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Senate introduces ocean shipping reform bill

Backers say legislation, similar to House bill, aims to level import-export playing field

The U.S. Senate introduced on Thursday its version of legislation aimed at promoting U.S. exports while curbing carriers’ power over both container service and equipment fees charged to shippers.

The Ocean Shipping Reform Act (OSRA) is similar to legislation that passed overwhelmingly late last year in the U.S. House, though it lacks some of the specifics of the earlier bill. Both bills would give the Federal Maritime Commission authority to initiate rulemakings, making it more difficult for ocean carriers to refuse service to American exporters.

“Congestion at ports and increased shipping costs pose unique challenges for U.S. exporters, who have seen the price of shipping containers increase fourfold in just two years. Meanwhile, ocean carriers have reported record profits,” said Sen. Amy Klobuchar, D-Minn., who cosponsored the bill with Sen. John Thune, R-S.D.

“This legislation will level the playing field by giving the [FMC] greater authority to regulate harmful practices by carriers and set rules on what fees carriers can reasonably charge shippers and transporters.”

The Senate’s version of OSRA would:

  • Prohibit ocean carriers from unreasonably declining opportunities for U.S. exports, as determined by the FMC in a new required rulemaking.
  • Promote transparency by requiring ocean common carriers to report to the FMC each calendar quarter on total import/export tonnage and twenty-foot equivalent units (loaded or empty) per vessel that makes port in the United States.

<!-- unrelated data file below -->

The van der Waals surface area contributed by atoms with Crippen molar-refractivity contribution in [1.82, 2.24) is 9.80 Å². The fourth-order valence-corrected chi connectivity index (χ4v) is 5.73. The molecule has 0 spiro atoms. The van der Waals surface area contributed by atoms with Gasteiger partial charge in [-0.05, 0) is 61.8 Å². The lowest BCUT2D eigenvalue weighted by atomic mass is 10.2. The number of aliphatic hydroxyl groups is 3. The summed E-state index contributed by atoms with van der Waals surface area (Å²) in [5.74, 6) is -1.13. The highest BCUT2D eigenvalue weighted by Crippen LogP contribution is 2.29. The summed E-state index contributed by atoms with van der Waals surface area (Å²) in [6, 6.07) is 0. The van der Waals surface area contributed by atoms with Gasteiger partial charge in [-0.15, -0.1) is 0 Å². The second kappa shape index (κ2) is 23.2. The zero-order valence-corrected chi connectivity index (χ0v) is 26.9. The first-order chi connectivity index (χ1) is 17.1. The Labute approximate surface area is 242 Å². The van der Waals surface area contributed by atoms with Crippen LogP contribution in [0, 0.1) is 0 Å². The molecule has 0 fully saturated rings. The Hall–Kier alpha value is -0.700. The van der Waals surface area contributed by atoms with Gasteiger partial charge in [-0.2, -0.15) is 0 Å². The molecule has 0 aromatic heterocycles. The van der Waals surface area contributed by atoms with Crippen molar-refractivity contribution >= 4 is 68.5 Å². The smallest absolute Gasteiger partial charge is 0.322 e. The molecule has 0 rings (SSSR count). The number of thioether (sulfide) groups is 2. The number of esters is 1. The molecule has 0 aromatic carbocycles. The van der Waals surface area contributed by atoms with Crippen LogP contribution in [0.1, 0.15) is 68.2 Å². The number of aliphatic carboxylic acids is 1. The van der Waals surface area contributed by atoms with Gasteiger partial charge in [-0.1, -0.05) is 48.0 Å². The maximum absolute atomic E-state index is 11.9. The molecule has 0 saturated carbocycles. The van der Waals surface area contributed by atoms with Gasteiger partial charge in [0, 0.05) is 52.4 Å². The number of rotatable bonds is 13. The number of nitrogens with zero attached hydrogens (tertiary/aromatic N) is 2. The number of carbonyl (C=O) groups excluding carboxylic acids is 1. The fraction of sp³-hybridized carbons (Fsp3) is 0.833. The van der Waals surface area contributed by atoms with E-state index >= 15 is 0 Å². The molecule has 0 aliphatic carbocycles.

• Authorize the FMC to self-initiate investigations of ocean common carriers’ business practices and apply enforcement measures, as appropriate.
  • Establish new authority for the FMC to register shipping exchanges to improve the negotiation of service contracts.

Language in the Senate bill is not as strong as the House version on imposing import-export reciprocity on carriers. However, both bills include certification requirements for carriers when imposing demurrage and detention fees.

It is also expected that, unlike in the House, the bill will be subjected to more deliberate negotiations with an open markup for amendments.

Commenting on Friday, John Butler, President and CEO of the World Shipping Council, said that further regulating ocean carriers will not solve land-side supply chain bottlenecks that are backing up the supply chain.

“The deeply flawed bill passed by the House at the end of last year would place government officials in the role of second-guessing commercially negotiated service contracts and dictating how carriers operate ship networks – an approach that would make the existing congestion worse and stifle innovation,” said Butler, whose organization represents 90% of the world’s container ship capacity.

“We look forward to the opportunity to work with the Senate to craft a final bill that – in contrast to the House bill – takes a comprehensive, forward-looking view of the real root causes of supply chain congestion, and that does not make that congestion worse.”

The U.S. Dairy Export Council (USDEC), on the other hand, wants to work with Congress to bolster the measure “to address outstanding concerns and provide for the strongest possible reforms,” commented USDEC President and CEO Krysta Harden.

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John Gallagher

Based in Washington, D.C., John specializes in regulation and legislation affecting all sectors of freight transportation. He has covered rail, trucking and maritime issues since 1993 for a variety of publications based in the U.S. and the U.K. John began business reporting in 1993 at Broadcasting & Cable Magazine. He graduated from Florida State University majoring in English and business.